Cramer Makes Sense of Market Selloff

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With theDow Jones closing below 15,000 and the S&P 500 sliding 3% from its all-time high, it's safe to say that sentiment on Wall Street has made a sharp turn for the worse in a relatively short amount of time.

Has the market really changed that much?

Cramer thinks that's a reasonable question for an individual investor to ponder considering so many other sectors could, at least theoretically, take over and drive the next leg of a rally.

On the surface, it would seem the broad sell-off in the entire S&P is overdone, hardly warranted. But Cramer says that's not the case. "Alas, the selling, unfortunately, makes sense," he said.

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Here's why:

Largely the skepticism is due to fears that an uptick in interest rates could derail the advances in the housing. And even though housing represents less than ten percent of the economy, it lies at the very fulcrum of the recovery and by proxy the stock market.

"Why? Because it punches above its weight," Cramer said. That is as housing improves a virtuous spiral ripples across many sectors.

Of course, it impacts the homebuilders such as Toll Brothers and the related stocks such as timber companies, directly.

And as you might imagine, home improvement stores such as Home Depot and Lowe's also feel the impact.

However, the spending then trickles down to suppliers across a wide range of products.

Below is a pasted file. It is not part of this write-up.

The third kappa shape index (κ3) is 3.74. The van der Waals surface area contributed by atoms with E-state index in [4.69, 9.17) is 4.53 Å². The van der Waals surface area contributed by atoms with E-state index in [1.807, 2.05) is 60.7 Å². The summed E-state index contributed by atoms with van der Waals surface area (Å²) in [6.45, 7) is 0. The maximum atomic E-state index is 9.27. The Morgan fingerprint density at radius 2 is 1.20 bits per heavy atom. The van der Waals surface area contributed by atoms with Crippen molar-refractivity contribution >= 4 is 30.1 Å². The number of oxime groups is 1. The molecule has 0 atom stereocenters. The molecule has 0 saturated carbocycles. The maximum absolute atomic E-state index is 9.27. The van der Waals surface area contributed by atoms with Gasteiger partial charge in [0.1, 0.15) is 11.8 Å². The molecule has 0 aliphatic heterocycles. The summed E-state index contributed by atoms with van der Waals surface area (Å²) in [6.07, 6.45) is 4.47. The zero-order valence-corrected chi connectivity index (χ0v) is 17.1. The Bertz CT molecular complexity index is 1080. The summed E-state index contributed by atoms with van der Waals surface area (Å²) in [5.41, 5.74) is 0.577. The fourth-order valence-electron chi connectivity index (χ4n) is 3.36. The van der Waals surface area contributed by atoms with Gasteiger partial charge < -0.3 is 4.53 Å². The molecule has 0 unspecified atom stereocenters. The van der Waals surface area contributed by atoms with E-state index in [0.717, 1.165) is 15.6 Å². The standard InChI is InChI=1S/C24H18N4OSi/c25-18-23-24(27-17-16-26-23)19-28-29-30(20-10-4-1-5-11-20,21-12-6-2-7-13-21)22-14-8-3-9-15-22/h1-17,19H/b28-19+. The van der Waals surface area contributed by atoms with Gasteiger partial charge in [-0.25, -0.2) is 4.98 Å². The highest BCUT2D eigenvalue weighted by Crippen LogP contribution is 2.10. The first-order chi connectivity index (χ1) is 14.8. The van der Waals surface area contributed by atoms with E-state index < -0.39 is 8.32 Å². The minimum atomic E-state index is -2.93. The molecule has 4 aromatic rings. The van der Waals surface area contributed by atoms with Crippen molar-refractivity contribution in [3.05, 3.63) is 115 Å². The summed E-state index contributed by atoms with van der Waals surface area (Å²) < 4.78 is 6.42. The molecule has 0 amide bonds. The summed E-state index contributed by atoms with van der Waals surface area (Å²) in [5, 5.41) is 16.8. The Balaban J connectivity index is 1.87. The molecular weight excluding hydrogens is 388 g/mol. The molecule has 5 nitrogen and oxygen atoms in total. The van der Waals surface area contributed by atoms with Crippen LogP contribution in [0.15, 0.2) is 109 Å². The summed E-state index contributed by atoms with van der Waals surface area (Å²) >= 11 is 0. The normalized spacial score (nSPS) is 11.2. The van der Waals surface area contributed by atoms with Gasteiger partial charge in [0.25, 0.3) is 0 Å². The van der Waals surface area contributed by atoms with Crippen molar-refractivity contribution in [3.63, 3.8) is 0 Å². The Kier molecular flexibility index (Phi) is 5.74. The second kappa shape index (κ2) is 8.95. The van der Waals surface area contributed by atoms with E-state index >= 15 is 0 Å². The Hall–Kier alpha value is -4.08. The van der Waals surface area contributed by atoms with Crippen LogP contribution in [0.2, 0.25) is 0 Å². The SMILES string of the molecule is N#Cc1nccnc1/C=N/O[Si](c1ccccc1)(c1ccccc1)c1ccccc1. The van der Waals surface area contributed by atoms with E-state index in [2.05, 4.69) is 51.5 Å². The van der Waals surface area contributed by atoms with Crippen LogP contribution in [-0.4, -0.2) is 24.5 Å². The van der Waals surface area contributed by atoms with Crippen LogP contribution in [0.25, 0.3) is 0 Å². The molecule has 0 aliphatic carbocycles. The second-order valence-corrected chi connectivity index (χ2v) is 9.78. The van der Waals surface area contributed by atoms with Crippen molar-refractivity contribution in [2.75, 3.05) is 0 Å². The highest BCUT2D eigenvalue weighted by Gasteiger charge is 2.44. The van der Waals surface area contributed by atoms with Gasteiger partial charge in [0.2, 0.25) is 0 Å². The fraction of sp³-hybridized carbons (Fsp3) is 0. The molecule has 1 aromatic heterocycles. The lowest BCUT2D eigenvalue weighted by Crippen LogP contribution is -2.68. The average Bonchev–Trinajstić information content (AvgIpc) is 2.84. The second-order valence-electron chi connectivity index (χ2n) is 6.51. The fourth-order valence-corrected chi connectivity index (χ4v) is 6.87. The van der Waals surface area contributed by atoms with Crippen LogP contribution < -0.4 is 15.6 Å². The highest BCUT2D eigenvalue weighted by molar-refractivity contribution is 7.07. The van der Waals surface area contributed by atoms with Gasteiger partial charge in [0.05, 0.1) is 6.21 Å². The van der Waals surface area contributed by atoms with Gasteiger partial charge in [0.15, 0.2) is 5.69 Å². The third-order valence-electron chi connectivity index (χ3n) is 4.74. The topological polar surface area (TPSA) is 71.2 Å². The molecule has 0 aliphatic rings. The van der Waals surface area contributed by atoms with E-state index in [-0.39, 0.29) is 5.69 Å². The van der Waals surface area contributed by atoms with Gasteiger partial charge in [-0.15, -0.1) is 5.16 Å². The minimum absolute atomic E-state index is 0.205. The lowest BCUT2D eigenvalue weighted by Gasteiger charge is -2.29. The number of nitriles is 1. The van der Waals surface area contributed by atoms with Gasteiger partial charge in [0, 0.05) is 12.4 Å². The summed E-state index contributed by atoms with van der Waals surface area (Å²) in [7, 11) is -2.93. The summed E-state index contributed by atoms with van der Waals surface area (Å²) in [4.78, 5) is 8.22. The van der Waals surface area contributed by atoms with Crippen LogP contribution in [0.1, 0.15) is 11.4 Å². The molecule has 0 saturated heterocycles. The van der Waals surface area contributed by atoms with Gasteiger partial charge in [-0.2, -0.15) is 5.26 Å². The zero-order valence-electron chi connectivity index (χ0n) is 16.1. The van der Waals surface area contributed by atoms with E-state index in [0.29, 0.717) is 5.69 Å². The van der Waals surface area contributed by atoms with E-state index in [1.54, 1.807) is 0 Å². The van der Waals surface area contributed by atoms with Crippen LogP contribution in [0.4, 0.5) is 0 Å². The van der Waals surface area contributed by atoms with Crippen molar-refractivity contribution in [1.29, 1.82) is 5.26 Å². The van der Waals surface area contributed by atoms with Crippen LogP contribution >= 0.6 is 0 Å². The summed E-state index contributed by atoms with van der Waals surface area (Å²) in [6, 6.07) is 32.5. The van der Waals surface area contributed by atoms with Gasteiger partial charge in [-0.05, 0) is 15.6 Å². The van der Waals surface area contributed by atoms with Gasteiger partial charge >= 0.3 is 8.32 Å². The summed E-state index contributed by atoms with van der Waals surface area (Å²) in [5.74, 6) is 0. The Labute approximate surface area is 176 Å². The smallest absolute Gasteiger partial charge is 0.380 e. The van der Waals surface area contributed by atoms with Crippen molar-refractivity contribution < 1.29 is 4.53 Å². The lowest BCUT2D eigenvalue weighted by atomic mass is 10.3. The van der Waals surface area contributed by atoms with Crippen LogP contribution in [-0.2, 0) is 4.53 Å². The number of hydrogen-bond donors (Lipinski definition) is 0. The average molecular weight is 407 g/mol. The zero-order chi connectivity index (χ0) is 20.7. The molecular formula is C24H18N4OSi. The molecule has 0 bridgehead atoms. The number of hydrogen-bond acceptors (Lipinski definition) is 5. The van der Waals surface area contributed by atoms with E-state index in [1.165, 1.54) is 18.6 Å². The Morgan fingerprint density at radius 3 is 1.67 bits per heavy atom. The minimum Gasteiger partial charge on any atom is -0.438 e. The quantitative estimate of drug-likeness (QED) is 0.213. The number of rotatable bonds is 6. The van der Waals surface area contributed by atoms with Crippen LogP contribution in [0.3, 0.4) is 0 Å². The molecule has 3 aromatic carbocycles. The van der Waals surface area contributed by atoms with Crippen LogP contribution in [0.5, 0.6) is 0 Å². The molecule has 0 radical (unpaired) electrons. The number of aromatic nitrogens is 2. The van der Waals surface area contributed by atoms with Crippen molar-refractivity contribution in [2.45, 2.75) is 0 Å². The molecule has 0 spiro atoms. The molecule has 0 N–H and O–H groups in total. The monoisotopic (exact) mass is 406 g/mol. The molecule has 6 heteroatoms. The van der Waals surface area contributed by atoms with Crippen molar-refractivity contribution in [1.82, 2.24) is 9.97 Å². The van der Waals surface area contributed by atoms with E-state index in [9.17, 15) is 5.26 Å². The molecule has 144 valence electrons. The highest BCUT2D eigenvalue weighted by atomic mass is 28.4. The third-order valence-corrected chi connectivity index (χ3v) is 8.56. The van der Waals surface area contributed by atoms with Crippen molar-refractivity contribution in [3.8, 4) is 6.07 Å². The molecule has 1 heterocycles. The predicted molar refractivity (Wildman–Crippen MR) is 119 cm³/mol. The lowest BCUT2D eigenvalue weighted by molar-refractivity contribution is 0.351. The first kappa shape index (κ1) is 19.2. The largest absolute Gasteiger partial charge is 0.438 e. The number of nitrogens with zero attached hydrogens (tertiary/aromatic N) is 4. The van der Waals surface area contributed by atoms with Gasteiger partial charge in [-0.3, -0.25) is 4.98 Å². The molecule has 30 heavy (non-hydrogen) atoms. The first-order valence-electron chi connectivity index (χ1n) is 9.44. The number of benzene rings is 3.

"From companies that sell paint and appliances to carpeting, landscaping and more, I can't tell you how many businesses depend on Home Depot and its rival, Lowe's for business," Cramer said.

That alone is a substantial ripple. But it's the tip of the iceberg.

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Housing also touches the banks. "When homes go up in value, bad loans become good ones. More good ones means fewer reserves for banks. Fewer reserves means more money to lend and, if the government relents, more money to return to shareholders," Cramer said

On top of that housing has quite an impact on retail stocks that you wouldn't otherwise associate with housing - everything from the Gap to Coach. "That's because, as your house increases in value you feel richer," Cramer explained. "And if you feel richer you spend more, which is terrific for retail."

In turn as these groups march higher, other areas of the market such as industrials, materials and commodities become indirect beneficiaries.

It becomes a kind of virtuous spiral.

Unfortunately, when housing gets weaker, the exact opposite is also true. And that's what the market fears right now.

And new data suggests its worst fears may come to pass rather quickly.

"On Wednesday morning new data showed a dramatic decline in the number of refinance and mortgage applications. That Street takes that to mean that rates have gone up so much already that demand is dropping."

And the economy is far too weak to withstand a significant drop in demand for housing.

"Put simply, the only real thing that was going right with this economy was housing. You take it away, you take away a lot of what was driving this stock market higher," Cramer said.

"Sure it is only housing that's slowing. Sure it is only that one small percentage of the giant U.S. economy. But housing's been the driver of so much that is good. You take it away and there's nothing to taking its place," Cramer added.

Again, the selling, alas, makes sense.

Call Cramer: 1-800-743-CNBC

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